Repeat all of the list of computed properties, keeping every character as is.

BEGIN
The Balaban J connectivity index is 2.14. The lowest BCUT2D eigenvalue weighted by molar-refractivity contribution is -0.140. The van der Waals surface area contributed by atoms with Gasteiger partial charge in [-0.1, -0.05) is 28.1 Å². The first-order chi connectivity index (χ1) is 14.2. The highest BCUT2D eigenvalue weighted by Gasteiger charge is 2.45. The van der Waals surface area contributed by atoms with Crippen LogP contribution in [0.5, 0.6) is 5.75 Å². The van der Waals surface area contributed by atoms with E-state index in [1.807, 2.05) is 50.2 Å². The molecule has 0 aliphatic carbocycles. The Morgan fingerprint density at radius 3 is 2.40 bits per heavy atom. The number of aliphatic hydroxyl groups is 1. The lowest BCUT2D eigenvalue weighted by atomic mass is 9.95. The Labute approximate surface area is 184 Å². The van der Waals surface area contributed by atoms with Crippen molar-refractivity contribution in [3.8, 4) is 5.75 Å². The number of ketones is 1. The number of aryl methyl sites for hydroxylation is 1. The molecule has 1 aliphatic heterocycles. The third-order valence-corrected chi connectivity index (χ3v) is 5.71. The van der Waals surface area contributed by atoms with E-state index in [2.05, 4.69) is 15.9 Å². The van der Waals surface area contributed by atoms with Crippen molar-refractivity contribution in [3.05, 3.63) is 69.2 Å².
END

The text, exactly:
The Balaban J connectivity index is 2.14. The lowest BCUT2D eigenvalue weighted by molar-refractivity contribution is -0.140. The van der Waals surface area contributed by atoms with Gasteiger partial charge in [-0.1, -0.05) is 28.1 Å². The first-order chi connectivity index (χ1) is 14.2. The highest BCUT2D eigenvalue weighted by Gasteiger charge is 2.45. The van der Waals surface area contributed by atoms with Crippen LogP contribution in [0.5, 0.6) is 5.75 Å². The van der Waals surface area contributed by atoms with E-state index in [1.807, 2.05) is 50.2 Å². The molecule has 0 aliphatic carbocycles. The Morgan fingerprint density at radius 3 is 2.40 bits per heavy atom. The number of aliphatic hydroxyl groups is 1. The lowest BCUT2D eigenvalue weighted by atomic mass is 9.95. The Labute approximate surface area is 184 Å². The van der Waals surface area contributed by atoms with Crippen molar-refractivity contribution in [3.8, 4) is 5.75 Å². The number of ketones is 1. The number of aryl methyl sites for hydroxylation is 1. The molecule has 1 aliphatic heterocycles. The third-order valence-corrected chi connectivity index (χ3v) is 5.71. The van der Waals surface area contributed by atoms with E-state index in [2.05, 4.69) is 15.9 Å². The van der Waals surface area contributed by atoms with Crippen molar-refractivity contribution in [3.05, 3.63) is 69.2 Å².